FTX Episode Illustrates Need for ‘Home’ Regulator: Top US Banking Official

  • FTX illustrates the need for a “unified home country regulator,” according to Acting Comptroller Michael Hsu
  • Hsu shared “important lessons for crypto” in his speech about maintaining public trust in traditional banking

According to one of the United States’ top banking officials, cryptocurrency companies operating many organizations in different countries should be under the control of a single, consolidated “home” regulator. This is to prevent them from engaging in ‘games’ intended to circumvent laws.

The words were delivered in prepared remarks by Michael HsuActing Chief of the Comptroller of the Currency (OCC), at the Institute of International Bankers Conference March 6 in Washington DC

The OCC is a department of the Treasury Department that oversees U.S. banks and works to protect the stability of the country’s financial system. It can approve or disapprove banks’ participation in crypto-related operations.

Crypto lessons on traditional banking

In his speech, Hsu offered “valuable lessons for crypto” about maintaining the global trust of traditional banking.

He claimed that those working with companies in different jurisdictions would be “potentially playing shell games” by arbitrating regulations. After that, they can “hide their real risk profiles”, unless a crypto company is controlled by a single authority. He said,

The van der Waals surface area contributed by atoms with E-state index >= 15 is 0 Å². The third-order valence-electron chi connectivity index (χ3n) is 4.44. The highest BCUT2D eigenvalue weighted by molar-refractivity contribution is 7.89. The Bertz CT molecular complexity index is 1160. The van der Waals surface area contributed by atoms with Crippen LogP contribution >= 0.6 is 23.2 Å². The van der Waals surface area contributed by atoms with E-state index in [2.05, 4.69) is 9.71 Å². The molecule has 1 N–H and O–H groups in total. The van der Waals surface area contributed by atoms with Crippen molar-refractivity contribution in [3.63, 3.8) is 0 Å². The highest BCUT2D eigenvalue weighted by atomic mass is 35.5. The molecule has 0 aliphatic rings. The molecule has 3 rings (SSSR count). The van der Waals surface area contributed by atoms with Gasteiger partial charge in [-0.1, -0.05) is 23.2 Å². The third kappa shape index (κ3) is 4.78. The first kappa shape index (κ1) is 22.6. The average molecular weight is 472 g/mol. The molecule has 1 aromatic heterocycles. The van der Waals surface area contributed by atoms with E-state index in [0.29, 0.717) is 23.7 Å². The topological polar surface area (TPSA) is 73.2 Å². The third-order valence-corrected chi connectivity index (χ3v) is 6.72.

“To be clear, not all global crypto players will do this. But we will not be able to know which players are trustworthy and which are not until a credible third party, such as a consolidated home regulator, can meaningfully monitor them.”

The failure of the cryptocurrency exchange FTX has been cited as evidence of the need for an “at home” regulator in the industry. Hsu compared the transaction to that of the now-defunct Bank of Credit and Commerce International (BCCI), a major international bank that was discovered to have committed a long list of financial crimes.

Previously, Kristin Smith, CEO of the Blockchain Association, a well-known US crypto industry charity, advocated for Congress to pass cryptocurrency legislation and make it a more “transparent process.” One in which the entire market is scrutinized “extensively”.

In a interview with Bloomberg on Feb. 22, Smith had claimed that despite the process being “extremely slow” and authorities “intervening” in the meantime, the industry wants US lawmakers to lead crypto legislation.

An alternative asset class?

According to Hsu, both companies operated internationally without a system for sharing information between authorities. In these cases, no authority or auditor can have a “consolidated and holistic perspective” of them.

Peer-to-peer payments are “almost non-existent,” he continued, adding that cryptocurrency has largely evolved into an alternative asset class dominated by trading activities that require intermediaries to “function at any scale.”

The organizations he specifically mentioned were the Financial Stability Board (FSB), the International Monetary Fund (IMF), the International Organization of Securities Commissions (IOSCO), and the Bank for International Settlements (BIS).

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